In uk and Ireland security has less powers then anywhere else,but they still have some powers,and don't forget its your word against them,they are "on duty" and their word is actually worth more.

Anyways,its best for all to co-op .. besides security is thankless job,so try to understand those poor guards ho are just doing their job...
 

jcrymer

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#15
In my time in Security, as store detective and in training (inc SIA), I was taught that you can not search anyone (Im talking retail here not Door Super.), even with their permission. Should you do so it could be assault. You could ask them to emply their pockets / bags.

You can arrest for an arrestable offence, eg theft, criminal damage, and once arrested use reasonable force to keep the person there or take them to an office while you deal with the offence, be that calling the police or not. You would not do this unless you were 100% sure that an offence had been commited. As already stated SCONE, see the item selected, the item concealed (or not), observation (unbroken), non-payment (pass by the tills), and exit the store.

Should you not be sure an offence has been commited, ie the ETS system goes off at the doors, and you start to seach someone, drag them to a back office etc, you and the company you work for could well be up for assault, false imprisement and false arrest.

If you suspect something, no harm in calling the police and see if they will stop and search, otherwise, just hope the member of the public is innocent will co-operate.
 

fightingrooster

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#16
Private security can detain or arrest if a felony has been committed in their presences. This is the same as a citizen's arrest for any normal joe. The security officer has to actually see the crime being committed. If the person being accused of a crime uses force against the officer, then the officer can respond with force. So' be careful criminal, your lawsuit may not fly very far.
 

fightingrooster

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#17
Private security can detain or arrest if a felony has been committed in their presences. This is the same as a citizen's arrest for any normal joe. The security officer has to actually see the crime being committed. If the person being accused of a crime uses force against the officer, then the officer can respond with force. So' be careful criminal, your lawsuit may not fly very far.
 

welshrod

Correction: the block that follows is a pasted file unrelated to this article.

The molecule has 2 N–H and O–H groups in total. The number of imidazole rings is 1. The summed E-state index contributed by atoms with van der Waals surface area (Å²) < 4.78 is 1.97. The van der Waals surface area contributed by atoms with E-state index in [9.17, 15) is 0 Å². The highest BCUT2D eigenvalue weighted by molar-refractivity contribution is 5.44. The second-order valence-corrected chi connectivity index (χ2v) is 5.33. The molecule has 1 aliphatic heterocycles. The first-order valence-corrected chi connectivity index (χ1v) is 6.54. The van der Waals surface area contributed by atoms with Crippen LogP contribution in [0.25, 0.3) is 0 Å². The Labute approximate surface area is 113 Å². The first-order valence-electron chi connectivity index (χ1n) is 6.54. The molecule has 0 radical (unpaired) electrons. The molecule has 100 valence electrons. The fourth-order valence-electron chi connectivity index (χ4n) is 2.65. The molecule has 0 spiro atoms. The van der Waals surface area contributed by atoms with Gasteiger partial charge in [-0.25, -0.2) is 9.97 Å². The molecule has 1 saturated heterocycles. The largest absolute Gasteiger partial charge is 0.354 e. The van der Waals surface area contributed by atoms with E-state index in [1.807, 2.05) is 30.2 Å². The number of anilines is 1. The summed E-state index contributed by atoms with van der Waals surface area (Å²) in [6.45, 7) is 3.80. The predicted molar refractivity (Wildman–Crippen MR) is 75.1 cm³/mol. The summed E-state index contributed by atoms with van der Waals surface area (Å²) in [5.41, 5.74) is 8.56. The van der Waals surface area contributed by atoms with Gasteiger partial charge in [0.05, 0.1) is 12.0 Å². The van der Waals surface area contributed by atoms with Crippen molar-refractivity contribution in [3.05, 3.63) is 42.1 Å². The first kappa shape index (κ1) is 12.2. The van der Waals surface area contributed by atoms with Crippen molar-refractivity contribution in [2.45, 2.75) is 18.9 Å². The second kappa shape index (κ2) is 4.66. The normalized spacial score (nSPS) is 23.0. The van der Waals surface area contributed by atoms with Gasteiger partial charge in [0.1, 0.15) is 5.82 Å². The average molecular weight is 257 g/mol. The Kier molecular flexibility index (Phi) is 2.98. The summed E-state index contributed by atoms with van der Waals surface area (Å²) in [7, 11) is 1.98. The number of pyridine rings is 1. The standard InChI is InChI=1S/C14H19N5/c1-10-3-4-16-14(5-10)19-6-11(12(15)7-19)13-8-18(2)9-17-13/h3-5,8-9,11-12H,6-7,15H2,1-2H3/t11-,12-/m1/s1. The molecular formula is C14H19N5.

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#18
Recently I got stopped at the alarm barrier at a supermarket because the cashier on the checkout didn't spot and remove a security tag. I was in a hurry but I cooperated anyway. Considering that I had paid for everything and was not committing a crime - did I have the right to just tell the security guard 'No - leave me alone!'? What rights do the guards have? Can they search me? Can they restrain me? Would that be considered assault and can I defend myself?

Thanks, Richard.
This was the first time I've posted on here - so I naively assumed that uk.answers.yahoo.com would put me in touch with English users. I've reposted with a clarification asking for advice on UK law.
Security officers have no more powers of arrest than any member of the public. In other words, the law says that ANY PERSON can arrest a person in the act of comitting certain offences (including theft), or where an offence has been comitted, arrest the person guilty of it. (very briefly). The security officer must be sure of the facts to make an arrest, where the police have reasonable suspicion to use. Most security officers will not make an arrest unless they have witnessed the offence take place and are sure they are right.
There is no legal right to search anyone, its done by consent only.
Force reasonable in the circumstances can be used to make an arrest, or to escort someone off the premises if the owner or his representative (manager) requests it.
 

aimhigh

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#19
Hay guys

As someone who has been out of the UK since the whole SIA came fully into effect I am aware that things have changed, however prior to moving out here (ME) I was involved with training via the then SITO and one issue that was an issue in security was the powers of arrest.

Namely its title is 'citizen's arrest' and to do a citizen's arrest you should be a British citizen this of course was a major problem in the security guarding world due to the large amount of non citizens in the guarding game.

Is this still an issue or has there been changes to allow it or ways adopted to get around the issue.